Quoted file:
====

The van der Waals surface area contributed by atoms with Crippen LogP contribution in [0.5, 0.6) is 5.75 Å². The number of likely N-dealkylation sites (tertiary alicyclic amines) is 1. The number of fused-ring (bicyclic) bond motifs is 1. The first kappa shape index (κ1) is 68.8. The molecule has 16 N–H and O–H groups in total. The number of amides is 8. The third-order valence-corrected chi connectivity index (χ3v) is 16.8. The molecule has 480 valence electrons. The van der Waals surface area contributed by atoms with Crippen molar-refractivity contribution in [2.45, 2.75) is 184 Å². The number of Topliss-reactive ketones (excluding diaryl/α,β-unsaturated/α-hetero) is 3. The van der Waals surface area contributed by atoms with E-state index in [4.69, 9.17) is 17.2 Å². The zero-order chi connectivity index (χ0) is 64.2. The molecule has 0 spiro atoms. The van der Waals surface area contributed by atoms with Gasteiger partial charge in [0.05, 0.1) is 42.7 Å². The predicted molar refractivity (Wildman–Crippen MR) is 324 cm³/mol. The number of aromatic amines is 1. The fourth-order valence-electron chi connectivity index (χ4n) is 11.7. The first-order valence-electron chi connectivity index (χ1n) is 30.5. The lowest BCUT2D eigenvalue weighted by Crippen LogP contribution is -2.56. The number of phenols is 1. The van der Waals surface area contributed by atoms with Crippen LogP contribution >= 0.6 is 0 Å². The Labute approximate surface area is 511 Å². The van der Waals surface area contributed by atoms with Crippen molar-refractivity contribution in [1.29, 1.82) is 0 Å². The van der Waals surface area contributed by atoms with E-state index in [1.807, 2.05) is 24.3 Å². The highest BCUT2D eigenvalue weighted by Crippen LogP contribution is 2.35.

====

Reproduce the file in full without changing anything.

The van der Waals surface area contributed by atoms with Crippen LogP contribution in [0.5, 0.6) is 5.75 Å². The number of likely N-dealkylation sites (tertiary alicyclic amines) is 1. The number of fused-ring (bicyclic) bond motifs is 1. The first kappa shape index (κ1) is 68.8. The molecule has 16 N–H and O–H groups in total. The number of amides is 8. The third-order valence-corrected chi connectivity index (χ3v) is 16.8. The molecule has 480 valence electrons. The van der Waals surface area contributed by atoms with Crippen molar-refractivity contribution in [2.45, 2.75) is 184 Å². The number of Topliss-reactive ketones (excluding diaryl/α,β-unsaturated/α-hetero) is 3. The van der Waals surface area contributed by atoms with E-state index in [4.69, 9.17) is 17.2 Å². The zero-order chi connectivity index (χ0) is 64.2. The molecule has 0 spiro atoms. The van der Waals surface area contributed by atoms with Gasteiger partial charge in [0.05, 0.1) is 42.7 Å². The predicted molar refractivity (Wildman–Crippen MR) is 324 cm³/mol. The number of aromatic amines is 1. The fourth-order valence-electron chi connectivity index (χ4n) is 11.7. The first-order valence-electron chi connectivity index (χ1n) is 30.5. The lowest BCUT2D eigenvalue weighted by Crippen LogP contribution is -2.56. The number of phenols is 1. The van der Waals surface area contributed by atoms with Crippen LogP contribution >= 0.6 is 0 Å². The Labute approximate surface area is 511 Å². The van der Waals surface area contributed by atoms with Crippen molar-refractivity contribution in [1.29, 1.82) is 0 Å². The van der Waals surface area contributed by atoms with E-state index in [1.807, 2.05) is 24.3 Å². The highest BCUT2D eigenvalue weighted by Crippen LogP contribution is 2.35.